Thu, Jan 09, 2020 - Page 13 News List

Taiwan’s digital diplomacy gets a kickstart

Run by millennials, the Taiwan Digital Diplomacy Association is making a case for Taiwan on the World Wide Web

By Davina Tham  /  Staff reporter

Kuo Chia-yo, far right, runs a workshop in 2018 with youths in Kosovo to hear their ideas for an exhibition on their country’s future.

Photo courtesy of Taiwan Digital Diplomacy Association

When a group of Taiwanese students in Norway sued the Norwegian government last year for changing the nationality on their residency permits to China, they naturally engaged a lawyer to fight their legal battles. But to win over the court of public opinion, they would need a very different kind of representation.

Enter the Taiwan Digital Diplomacy Association (台灣數位外交協會, TDDA). Founder Kuo Chia-yo (郭家佑), 28, tells the Taipei Times that the group will be helping the Taiwanese students with their digital outreach this year. It’s one of several digital diplomacy projects the non-government organization has taken on since its establishment in 2017.

Using new digital tools and social media, coupled with old-fashioned cultural observation, TDDA is spearheading a unique approach to boost Taiwan’s profile on the global stage, and broaden the nation’s constrained space for international exchanges. Its work is also filling a notable gap in Taiwan’s official approach to public diplomacy.


“We’re not like a typical government project that goes out to promote Taiwan by saying we’re great or asking everyone to come check us out,” Kuo says. “Our approach is more like networking, to find things that we can do together with locals [of other countries] on social media.”

TDDA is a lean outfit, with only two full-time and eight part-time staff, but its reach is imaginative. Kuo, who now flits between Taipei and Ho Chi Minh City, has so far taken the organization to Kosovo and Vietnam.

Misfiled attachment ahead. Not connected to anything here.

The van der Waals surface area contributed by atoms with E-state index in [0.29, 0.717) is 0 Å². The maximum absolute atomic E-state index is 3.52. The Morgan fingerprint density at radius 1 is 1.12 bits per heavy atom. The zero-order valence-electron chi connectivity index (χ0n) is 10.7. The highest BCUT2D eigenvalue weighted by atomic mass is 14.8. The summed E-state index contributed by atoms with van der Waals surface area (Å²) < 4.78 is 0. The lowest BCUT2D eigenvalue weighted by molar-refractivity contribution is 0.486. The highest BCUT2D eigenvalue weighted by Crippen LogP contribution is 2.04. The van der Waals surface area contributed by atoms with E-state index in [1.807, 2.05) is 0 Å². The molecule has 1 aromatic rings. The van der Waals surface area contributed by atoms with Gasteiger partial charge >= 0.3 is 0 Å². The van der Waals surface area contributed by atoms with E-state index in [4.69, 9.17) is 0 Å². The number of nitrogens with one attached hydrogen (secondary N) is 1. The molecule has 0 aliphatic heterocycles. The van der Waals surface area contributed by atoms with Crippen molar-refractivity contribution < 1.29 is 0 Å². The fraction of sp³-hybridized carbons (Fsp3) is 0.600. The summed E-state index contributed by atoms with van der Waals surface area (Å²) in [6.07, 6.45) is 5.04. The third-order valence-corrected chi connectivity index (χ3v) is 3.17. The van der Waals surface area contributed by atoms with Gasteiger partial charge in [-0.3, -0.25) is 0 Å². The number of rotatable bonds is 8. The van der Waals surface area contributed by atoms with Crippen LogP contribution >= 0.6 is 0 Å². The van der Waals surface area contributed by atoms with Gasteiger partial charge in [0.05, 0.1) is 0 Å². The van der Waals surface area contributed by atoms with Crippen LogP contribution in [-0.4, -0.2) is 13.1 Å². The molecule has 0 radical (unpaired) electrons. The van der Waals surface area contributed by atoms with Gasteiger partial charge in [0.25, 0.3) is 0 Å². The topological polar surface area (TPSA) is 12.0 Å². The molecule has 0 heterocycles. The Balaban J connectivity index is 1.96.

In Kosovo, a landlocked state in Southeastern Europe, Taiwan has a natural friend in the shared experience of being a country with only partial international recognition.

In 2017, TDDA ran a social media campaign advocating Kosovo’s digital independence by having its own national Internet domain. A video of young Taiwanese declaring their support for Kosovo attracted 32,000 views on Facebook, gaining precious traction for Taiwan in the nation of nearly two million.

Last summer, the group worked with the Kosovo Cultural Exchange Association to produce an exhibition on visions of Kosovo’s future at the national museum in the capital Pristina. The project involved Taiwanese designers and interactive digital exhibitions such as a “democracy wall,” where visitors voted for the social changes they most desired to see in Kosovo.

In Vietnam, TDDA has set up Taiwan Corner, a cafe and exhibition space, and produced an Internet medical talkshow series featuring a panel of Vietnamese doctors talking about medical issues that locals commonly face.

If the links to Taiwan seem indirect, that’s the intention. The idea is to earn Taiwan more friends and supporters by first showing a concern for causes that are important to the citizens of other countries.

For its projects in Vietnam, the organization has also worked closely with Vietnamese students in Taiwan, further strengthening offline, people-to-people ties between the two countries.

Kuo sees this as a way of forging connections that are more resilient to geopolitical power dynamics, especially in the face of growing Chinese pressure that has seen the number of Taiwan’s diplomatic allies fall to 15.

“When people really see you as a friend, they won’t cut you off just because of China,” Kuo says. “What will get cut off is government relations, but not people-to-people connections.”

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